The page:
The City Council has given a green light to spend up to $29.5 million from city funds to buy roughly 185 acres owned by former Texas Rangers star Rafael Palmeiro.
City Manager Bruno Rumbelow said buying the land near Grapevine Mills mall would give the city a vast amount of real estate that hopefully could be resold at a profit, as well as allow the city to have a greater say in whom the future owners would be, and how it would be developed.
“We would essentially control the fate of this acreage,” he said.
Four council members supported the deal, but council members Darlene Freed and Chris Coy opposed it, saying they were uncomfortable with the city becoming land brokers. Mayor William D. Tate, whose company has done title work for Palmeiro, recused himself from related discussions and votes.
Palmeiro, a resident of Colleyville, bought the tract in 2007 and planned a mixed-use development that was never realized. The property — listed in court documents as The Gardens of Grapevine Development — was destined for foreclosure, but it was stopped when Palmeiro filed for Chapter 11 bankruptcy in 2011.
At the Dec. 17 City Council meeting, the council and the Grapevine 4B Economic Development Corp. held a public hearing on the proposed issuance of up to $19.5 million in revenue bonds in support of the acquisition of the land at the intersection of Texas 121, Grapevine Mills Boulevard and Grapevine Mills Parkway.
A handful of people spoke, mostly in support.
During a short presentation, the City Council was shown the plan that was designed to free up valuable land by taking it out of bankruptcy, spurring development in harmony with Grapevine’s economic development objectives, holding the acreage on a short-term basis and creating a master plan to put the land back into the private sector at market prices.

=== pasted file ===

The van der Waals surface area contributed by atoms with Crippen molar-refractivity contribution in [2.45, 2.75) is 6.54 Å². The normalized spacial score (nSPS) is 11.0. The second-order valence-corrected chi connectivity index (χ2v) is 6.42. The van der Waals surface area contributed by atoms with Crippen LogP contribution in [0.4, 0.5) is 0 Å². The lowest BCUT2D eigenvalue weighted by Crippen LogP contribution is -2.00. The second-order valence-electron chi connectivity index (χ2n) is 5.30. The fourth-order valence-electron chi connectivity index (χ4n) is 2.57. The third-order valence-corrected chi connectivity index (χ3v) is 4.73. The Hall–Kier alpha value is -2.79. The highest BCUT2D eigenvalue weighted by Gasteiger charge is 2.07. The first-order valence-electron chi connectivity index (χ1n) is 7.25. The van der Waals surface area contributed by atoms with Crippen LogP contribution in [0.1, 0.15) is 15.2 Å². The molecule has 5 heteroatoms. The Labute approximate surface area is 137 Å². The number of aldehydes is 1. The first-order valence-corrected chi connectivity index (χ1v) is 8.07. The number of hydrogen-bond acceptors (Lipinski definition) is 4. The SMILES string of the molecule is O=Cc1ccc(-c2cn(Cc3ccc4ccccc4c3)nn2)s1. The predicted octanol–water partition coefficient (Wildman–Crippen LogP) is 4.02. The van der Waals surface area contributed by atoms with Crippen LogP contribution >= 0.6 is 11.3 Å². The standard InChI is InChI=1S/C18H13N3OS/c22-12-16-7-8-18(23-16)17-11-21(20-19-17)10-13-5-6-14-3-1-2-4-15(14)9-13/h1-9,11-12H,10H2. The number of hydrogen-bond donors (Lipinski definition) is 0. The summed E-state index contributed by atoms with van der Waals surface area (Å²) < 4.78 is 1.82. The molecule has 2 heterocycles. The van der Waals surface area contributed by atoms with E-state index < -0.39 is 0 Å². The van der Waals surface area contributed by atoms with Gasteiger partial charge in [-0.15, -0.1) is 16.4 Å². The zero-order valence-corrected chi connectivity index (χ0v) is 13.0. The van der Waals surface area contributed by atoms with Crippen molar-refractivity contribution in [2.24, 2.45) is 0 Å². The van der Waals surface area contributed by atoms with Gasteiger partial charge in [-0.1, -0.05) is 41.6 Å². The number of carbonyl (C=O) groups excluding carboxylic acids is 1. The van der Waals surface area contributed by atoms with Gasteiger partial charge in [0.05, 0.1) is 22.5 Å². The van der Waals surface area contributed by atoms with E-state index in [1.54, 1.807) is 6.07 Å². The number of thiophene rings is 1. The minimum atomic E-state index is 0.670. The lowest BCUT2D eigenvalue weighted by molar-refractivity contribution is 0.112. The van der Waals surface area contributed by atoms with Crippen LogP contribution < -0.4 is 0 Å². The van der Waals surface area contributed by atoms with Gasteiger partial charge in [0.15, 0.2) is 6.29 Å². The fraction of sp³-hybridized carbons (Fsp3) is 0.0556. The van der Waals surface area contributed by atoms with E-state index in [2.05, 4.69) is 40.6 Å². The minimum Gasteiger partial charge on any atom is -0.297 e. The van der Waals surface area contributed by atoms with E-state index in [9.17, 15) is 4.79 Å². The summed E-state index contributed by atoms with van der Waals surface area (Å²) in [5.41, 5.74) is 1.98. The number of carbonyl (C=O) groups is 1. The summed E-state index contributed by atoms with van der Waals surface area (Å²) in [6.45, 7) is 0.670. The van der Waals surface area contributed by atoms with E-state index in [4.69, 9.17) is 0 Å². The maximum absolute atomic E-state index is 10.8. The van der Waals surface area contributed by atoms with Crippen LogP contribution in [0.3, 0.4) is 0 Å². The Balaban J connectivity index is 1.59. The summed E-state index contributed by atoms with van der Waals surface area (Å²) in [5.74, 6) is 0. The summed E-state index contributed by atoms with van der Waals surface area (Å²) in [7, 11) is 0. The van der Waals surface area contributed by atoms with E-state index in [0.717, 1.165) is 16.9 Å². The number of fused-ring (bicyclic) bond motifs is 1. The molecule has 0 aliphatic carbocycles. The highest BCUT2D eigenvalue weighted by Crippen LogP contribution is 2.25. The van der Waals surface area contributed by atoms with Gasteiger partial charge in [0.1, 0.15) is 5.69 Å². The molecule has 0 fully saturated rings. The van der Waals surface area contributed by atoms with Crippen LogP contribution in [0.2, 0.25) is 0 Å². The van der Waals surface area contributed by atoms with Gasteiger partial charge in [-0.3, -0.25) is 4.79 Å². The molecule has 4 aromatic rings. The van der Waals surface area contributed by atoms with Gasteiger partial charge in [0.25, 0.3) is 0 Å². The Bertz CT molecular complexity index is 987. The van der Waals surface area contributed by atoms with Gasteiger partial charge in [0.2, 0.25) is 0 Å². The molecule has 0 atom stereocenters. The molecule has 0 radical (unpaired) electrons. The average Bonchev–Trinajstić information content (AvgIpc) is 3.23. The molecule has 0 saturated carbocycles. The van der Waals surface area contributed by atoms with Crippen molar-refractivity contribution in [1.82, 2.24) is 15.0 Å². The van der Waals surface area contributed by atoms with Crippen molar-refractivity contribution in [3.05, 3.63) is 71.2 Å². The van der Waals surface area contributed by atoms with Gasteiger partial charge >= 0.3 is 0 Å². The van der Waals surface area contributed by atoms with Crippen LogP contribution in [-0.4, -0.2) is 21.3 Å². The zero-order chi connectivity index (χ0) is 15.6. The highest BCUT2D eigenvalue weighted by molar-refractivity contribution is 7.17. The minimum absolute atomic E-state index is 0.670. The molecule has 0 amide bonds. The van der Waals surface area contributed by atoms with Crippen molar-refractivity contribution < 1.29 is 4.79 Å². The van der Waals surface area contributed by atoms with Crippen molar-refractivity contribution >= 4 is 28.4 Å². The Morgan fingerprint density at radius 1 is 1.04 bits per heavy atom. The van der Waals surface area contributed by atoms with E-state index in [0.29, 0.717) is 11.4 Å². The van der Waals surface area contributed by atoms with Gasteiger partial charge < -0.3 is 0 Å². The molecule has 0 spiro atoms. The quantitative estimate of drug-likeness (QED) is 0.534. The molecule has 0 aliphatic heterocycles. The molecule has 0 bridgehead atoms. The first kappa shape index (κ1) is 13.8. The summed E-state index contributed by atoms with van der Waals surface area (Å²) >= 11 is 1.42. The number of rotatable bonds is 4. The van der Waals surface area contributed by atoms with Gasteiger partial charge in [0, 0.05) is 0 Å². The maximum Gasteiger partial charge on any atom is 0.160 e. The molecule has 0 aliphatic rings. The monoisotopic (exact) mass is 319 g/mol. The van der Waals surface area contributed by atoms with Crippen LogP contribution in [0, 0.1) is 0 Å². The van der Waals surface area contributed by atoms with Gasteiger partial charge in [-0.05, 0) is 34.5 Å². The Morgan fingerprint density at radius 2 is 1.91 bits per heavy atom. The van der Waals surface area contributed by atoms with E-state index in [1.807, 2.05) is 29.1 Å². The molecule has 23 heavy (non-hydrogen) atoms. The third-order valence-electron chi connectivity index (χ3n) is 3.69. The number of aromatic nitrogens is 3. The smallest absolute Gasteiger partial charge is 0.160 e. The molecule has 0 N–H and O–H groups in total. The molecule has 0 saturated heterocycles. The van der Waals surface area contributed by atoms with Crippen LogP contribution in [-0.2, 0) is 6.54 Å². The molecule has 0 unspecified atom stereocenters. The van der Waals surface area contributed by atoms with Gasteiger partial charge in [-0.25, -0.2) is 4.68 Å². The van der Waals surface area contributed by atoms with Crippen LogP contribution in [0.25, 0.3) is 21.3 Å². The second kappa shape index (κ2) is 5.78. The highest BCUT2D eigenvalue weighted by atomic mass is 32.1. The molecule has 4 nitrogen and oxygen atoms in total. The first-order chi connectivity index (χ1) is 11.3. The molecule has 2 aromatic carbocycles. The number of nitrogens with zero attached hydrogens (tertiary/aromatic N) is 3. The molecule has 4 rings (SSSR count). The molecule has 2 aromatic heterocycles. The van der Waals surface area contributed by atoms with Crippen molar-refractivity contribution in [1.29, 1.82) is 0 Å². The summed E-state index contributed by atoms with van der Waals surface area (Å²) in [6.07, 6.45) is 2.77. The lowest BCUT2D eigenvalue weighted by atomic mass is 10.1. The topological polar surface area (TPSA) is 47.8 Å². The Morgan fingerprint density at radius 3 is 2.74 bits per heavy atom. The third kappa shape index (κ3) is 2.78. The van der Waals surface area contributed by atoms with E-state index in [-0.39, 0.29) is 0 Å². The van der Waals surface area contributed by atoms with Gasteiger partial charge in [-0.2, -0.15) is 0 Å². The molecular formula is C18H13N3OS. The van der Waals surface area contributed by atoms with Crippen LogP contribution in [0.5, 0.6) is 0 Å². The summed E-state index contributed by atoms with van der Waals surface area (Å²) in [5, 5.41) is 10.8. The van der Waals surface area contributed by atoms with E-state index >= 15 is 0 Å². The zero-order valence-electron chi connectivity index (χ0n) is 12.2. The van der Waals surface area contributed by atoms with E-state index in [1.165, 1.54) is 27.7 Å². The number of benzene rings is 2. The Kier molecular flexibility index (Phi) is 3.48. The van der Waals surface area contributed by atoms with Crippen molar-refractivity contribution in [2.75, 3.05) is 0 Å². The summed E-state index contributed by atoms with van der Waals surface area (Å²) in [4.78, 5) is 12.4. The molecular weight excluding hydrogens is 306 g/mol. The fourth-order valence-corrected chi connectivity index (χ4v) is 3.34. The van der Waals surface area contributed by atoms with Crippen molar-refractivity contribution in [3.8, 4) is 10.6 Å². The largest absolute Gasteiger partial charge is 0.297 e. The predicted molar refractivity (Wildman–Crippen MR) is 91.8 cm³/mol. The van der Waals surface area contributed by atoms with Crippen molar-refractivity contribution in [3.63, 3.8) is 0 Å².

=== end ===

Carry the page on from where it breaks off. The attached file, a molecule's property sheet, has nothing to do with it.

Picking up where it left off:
“This is a short-term hold to make sure it doesn’t continue to languish or be purchased by a developer who only wants multifamily on the tract,” Rumbelow said. “We will master plan it and put it back into the private sector for development that meets the city’s overall strategic development objectives.”
The Grapevine 4B Economic Development Board approved a resolution of the board of directors, authorizing the issuance and sale of $19.5 million in revenue bonds and allocating $10 million cash from the Rail Station reserve.
John McGrane, city administrative services director, in response to a question from Mayor Pro Tem C. Shane Wilbanks, said the acquisition would not result in a tax increase.
The City Council then voted to authorize the city manager to execute a real estate contract to acquire the 185 acres for $29.5 million, or $3.66 per square foot.
An owner appraisal in 2011 showed the property’s worth at $55 million, the council was told. This year, the city had an appraisal done that estimated the value at $43 million.
Rumbelow said they plan to close on the property soon and fully fund the transaction by Feb. 28. They would then engage a land-planning consultant for feasibility and site planning, develop a site marketing plan and consider a land banking policy and 4B fund reimbursement plan.
Freed, a real estate professional, was the most vocal in opposition to the plan, saying it was “OK real estate” that had been for sale for seven years. She questioned whether the city could turn it around.
“I struggle philosophically about cities buying property,” Freed said, adding, “We may be sitting on this property for 10 years, I don’t know.”
Freed said she understood that there were “good people on both sides” who were “doing what they feel is best for the city of Grapevine.”
Councilwoman Sharron Spencer, who voted in favor of the purchase, noted that “the complexity is almost overwhelming.”
She pointed out that “it is the single largest tract of undeveloped land remaining in our city” and supported the deal that she believed was in line with the workings of “a city that most people love.”
“I think it’s a wise decision,” Spencer said.